Why Bitcoin Collapsed After Getting Heights?

Why Bitcoin Collapsed After Getting Heights?

Bitcoin, the most well-known digital currency, has been on a downward trend in recent months, despite reaching an all-time high of more than $63,000 in the middle of April. It fell below $30,000 for the first time since the beginning of the year on June 22 before recovering slightly.

As of this writing, Bitcoin has gained about 11 per cent for the year, or roughly what the plain-Jane S&P 500 has yielded over the same time period.


Since January of this year, Bitcoin prices have established and continued to test a technical support level of $30,000. Today, we see a continuation and retest of these support levels as more technical traders have begun day-trading the asset.

While volatility has always been a part of the Bitcoin experience—the price dropped by more than 80% in a year or so after late 2017, there is more at stake this time. After all, major corporations such as Fidelity and PayPal have invested millions of dollars in entering the cryptocurrency market. After state governments imposed lockdowns and the federal government distributed stimulus checks, thousands more ordinary investors joined the fray.


There are legitimate reasons for the decline in Bitcoin demand, ranging from the grave (Fed signals of earlier-than-expected rate hikes) to the absurd (Elon Musk’s tweets). Seasoned Bitcoin investors may know instinctively how to roll with the punches. But the Bitcoin curious, who are just one more conversation with their crypto-enthusiast friend away from diving in, should consider whether they are genuinely prepared for the whole experience.

What Has Happened With Bitcoin?

Bitcoin reached an all-time high in the middle of April, following the decision of Coinbase, one of the largest cryptocurrency exchanges, to go public.

This uptick in momentum came after months of positive developments in the cryptocurrency world. Tesla announced that it would accept (and hold) Bitcoin. Financial institutions such as BNY Mellon and Fidelity made big announcements about giving their clients more access to crypto funds. The payment processor behemoth Mastercard announced that it would facilitate transactions. El Salvador has even started to recognise Bitcoin as legal tender.

However, the porch light cannot burn indefinitely. Since the end of April, Musk’s opinion on cryptocurrency has shifted due to renewed focus on its negative environmental impact. China has banned crypto mining in many of its regions.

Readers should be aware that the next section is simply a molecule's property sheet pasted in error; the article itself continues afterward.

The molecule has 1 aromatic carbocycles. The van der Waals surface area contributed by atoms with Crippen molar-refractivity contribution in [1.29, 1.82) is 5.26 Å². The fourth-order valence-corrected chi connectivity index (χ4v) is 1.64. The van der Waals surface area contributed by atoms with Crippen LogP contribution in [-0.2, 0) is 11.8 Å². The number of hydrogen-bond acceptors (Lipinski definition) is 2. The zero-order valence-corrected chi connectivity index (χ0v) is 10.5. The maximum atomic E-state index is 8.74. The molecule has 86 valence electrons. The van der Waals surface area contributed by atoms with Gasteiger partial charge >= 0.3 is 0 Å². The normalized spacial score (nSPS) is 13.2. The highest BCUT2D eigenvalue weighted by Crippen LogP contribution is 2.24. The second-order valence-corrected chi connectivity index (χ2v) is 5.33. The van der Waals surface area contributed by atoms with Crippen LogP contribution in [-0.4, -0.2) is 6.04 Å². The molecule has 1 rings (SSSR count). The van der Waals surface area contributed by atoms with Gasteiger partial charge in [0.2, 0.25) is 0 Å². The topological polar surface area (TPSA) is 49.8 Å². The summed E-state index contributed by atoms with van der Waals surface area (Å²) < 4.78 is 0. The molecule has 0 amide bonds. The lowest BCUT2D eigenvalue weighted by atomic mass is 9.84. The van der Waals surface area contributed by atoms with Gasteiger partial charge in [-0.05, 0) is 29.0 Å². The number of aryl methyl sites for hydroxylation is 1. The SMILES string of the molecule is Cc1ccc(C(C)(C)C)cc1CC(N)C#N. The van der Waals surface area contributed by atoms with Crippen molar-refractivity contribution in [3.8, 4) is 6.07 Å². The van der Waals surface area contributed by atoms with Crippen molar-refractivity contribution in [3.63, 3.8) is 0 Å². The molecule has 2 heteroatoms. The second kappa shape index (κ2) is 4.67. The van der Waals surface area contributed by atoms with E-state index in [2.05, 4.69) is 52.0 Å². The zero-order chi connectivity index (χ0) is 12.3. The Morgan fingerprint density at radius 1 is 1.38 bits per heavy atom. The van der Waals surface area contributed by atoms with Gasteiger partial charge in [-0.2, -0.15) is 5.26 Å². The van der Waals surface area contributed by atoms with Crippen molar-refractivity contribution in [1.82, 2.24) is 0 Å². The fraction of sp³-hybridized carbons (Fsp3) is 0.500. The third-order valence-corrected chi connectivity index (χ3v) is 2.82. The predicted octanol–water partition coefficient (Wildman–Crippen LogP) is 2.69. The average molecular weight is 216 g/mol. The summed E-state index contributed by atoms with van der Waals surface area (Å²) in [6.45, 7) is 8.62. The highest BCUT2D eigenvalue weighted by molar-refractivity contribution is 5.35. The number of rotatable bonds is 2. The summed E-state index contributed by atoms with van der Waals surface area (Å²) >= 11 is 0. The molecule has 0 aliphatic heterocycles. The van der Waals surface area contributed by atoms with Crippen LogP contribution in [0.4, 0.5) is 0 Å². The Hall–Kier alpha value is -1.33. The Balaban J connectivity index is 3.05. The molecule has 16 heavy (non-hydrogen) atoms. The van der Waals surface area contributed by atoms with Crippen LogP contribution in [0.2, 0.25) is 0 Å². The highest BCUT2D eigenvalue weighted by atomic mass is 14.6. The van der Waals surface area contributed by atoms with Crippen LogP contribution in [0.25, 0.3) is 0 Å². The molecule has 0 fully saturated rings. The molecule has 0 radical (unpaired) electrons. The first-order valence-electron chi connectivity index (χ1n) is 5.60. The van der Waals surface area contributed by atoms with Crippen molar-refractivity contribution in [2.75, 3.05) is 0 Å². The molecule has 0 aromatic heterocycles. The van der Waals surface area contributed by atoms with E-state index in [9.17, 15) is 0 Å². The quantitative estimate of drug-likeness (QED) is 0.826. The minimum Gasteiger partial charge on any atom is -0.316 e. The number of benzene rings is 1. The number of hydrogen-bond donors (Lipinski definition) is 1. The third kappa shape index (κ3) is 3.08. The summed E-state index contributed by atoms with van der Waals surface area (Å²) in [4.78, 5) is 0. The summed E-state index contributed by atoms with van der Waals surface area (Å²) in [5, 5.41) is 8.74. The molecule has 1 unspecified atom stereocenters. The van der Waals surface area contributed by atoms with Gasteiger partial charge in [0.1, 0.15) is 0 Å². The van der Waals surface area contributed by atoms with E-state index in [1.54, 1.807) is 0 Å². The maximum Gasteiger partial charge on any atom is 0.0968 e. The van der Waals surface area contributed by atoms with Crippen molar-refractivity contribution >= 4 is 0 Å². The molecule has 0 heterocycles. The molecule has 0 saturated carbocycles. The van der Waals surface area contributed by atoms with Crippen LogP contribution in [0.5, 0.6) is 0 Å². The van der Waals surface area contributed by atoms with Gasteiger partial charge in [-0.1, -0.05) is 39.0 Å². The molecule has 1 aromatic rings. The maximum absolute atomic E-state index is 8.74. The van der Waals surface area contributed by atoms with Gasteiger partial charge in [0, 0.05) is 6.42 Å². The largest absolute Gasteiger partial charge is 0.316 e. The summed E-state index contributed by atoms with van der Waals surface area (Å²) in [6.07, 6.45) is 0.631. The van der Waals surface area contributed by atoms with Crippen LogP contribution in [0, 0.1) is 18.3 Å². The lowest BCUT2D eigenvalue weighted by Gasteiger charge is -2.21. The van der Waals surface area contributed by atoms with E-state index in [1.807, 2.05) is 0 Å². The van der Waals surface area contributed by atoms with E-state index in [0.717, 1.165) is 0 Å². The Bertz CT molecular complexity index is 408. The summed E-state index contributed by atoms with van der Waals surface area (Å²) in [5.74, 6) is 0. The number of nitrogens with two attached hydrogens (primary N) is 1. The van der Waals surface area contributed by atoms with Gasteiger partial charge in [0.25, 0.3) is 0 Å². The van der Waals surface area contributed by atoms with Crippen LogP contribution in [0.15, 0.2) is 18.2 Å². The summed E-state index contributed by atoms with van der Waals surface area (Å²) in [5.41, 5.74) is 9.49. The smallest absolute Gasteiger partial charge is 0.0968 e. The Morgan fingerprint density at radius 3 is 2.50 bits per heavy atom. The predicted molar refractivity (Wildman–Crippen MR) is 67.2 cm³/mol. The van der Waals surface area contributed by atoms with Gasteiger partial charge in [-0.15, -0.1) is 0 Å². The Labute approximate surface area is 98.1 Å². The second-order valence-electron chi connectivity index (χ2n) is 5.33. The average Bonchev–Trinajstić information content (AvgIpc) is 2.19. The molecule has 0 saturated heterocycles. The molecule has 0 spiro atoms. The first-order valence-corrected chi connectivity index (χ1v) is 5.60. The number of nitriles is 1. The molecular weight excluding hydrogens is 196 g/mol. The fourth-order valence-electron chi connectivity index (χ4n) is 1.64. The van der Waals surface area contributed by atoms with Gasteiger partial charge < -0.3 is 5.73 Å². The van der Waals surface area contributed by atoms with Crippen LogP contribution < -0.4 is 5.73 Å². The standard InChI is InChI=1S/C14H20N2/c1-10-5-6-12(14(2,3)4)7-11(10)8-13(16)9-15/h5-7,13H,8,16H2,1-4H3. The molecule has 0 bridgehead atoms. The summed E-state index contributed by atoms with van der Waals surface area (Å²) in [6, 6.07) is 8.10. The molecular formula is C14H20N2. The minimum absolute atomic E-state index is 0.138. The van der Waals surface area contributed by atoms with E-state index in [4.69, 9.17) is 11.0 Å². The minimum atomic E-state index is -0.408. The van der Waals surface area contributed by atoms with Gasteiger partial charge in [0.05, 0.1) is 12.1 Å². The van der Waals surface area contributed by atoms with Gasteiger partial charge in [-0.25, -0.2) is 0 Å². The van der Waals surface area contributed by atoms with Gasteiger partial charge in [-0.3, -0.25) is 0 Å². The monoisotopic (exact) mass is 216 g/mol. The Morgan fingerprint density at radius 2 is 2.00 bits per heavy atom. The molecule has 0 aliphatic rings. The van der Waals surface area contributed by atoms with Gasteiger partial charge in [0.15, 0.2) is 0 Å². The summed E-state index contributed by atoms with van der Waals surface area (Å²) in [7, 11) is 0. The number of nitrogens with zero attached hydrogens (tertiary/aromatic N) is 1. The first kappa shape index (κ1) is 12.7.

The recent Colonial Pipeline hack has refocused congressional attention on how criminals use Bitcoin to extort wealthy corporations. (However, these particular criminals were not particularly sophisticated, and the Feds eventually recovered much of the digital loot.)

The Federal Reserve didn’t help matters by signaling in its most recent Federal Open Markets Committee meeting that it was interested in raising interest rates sooner than expected to combat higher-than-expected inflation. Higher borrowing rates make speculative assets less appealing to investors, resulting in lower demand.

Another impediment to purchasing is a lack of supply: March was the last month the Fed distributed direct payments ($1,400 per eligible recipient), so many would-be buyers may have exhausted their ammunition earlier.

All of these developments have contributed to a general sense of dread among cryptocurrency investors.

What You Have To Do?

Buying Bitcoin used to be reserved for tech-savvy early adopters. A genre of journalism briefly arose to explain to bewildered readers, many of whom still don’t understand what cryptocurrency is or why it exists, how to trade dollars for Bitcoin and then Bitcoin for something ordinary, like pizza. (It turns out that pizza was quite pricey.)

Bitcoin has become more mainstream over the years, and it is now easier to purchase through relatively secure exchanges such as Coinbase. Now, ordinarily staid, level-headed money managers, such as those at Minneapolis-based money management firm the Leuthold Group, argue that a percentage point or two of your portfolio can be allocated to Bitcoin.


The reason is simple: the rapid growth has been astounding. While Bitcoin is currently worth around $33,000, it is still a significant increase from its price of $9,861 this time last year.

However, the price cannot continue to rise at this rate indefinitely.

The market will eventually figure out the value of cryptocurrency and incorporate that information into a high price level for those assets.

By investing in Bitcoin now, you are betting that the speculative craze will continue, and you will be able to resell it for much more than you paid. However, the last three months should have taught us that, while compelling, such plans are never easy to carry out. You never know when the excitement of speculative investing will fade.

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